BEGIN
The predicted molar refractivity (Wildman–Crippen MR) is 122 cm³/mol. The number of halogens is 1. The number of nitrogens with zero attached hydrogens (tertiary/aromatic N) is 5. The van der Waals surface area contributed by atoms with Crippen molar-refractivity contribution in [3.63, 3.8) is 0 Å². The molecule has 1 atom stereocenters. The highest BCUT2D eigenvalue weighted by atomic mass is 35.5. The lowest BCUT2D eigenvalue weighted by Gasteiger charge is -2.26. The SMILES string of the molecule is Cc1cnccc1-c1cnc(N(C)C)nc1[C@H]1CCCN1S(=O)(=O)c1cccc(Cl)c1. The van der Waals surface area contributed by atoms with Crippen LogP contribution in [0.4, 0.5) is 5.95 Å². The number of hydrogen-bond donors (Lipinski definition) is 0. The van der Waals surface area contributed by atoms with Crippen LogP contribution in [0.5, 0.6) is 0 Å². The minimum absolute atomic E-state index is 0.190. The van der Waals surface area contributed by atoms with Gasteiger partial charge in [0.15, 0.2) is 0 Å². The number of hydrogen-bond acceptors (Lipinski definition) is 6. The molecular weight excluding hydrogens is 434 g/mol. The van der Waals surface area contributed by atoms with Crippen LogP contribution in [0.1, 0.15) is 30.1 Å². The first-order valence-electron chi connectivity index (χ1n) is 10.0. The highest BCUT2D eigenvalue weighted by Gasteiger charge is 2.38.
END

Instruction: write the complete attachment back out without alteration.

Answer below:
The predicted molar refractivity (Wildman–Crippen MR) is 122 cm³/mol. The number of halogens is 1. The number of nitrogens with zero attached hydrogens (tertiary/aromatic N) is 5. The van der Waals surface area contributed by atoms with Crippen molar-refractivity contribution in [3.63, 3.8) is 0 Å². The molecule has 1 atom stereocenters. The highest BCUT2D eigenvalue weighted by atomic mass is 35.5. The lowest BCUT2D eigenvalue weighted by Gasteiger charge is -2.26. The SMILES string of the molecule is Cc1cnccc1-c1cnc(N(C)C)nc1[C@H]1CCCN1S(=O)(=O)c1cccc(Cl)c1. The van der Waals surface area contributed by atoms with Crippen LogP contribution in [0.4, 0.5) is 5.95 Å². The number of hydrogen-bond donors (Lipinski definition) is 0. The van der Waals surface area contributed by atoms with Crippen LogP contribution in [0.5, 0.6) is 0 Å². The minimum absolute atomic E-state index is 0.190. The van der Waals surface area contributed by atoms with Gasteiger partial charge in [0.15, 0.2) is 0 Å². The number of hydrogen-bond acceptors (Lipinski definition) is 6. The molecular weight excluding hydrogens is 434 g/mol. The van der Waals surface area contributed by atoms with Crippen LogP contribution in [0.1, 0.15) is 30.1 Å². The first-order valence-electron chi connectivity index (χ1n) is 10.0. The highest BCUT2D eigenvalue weighted by Gasteiger charge is 2.38.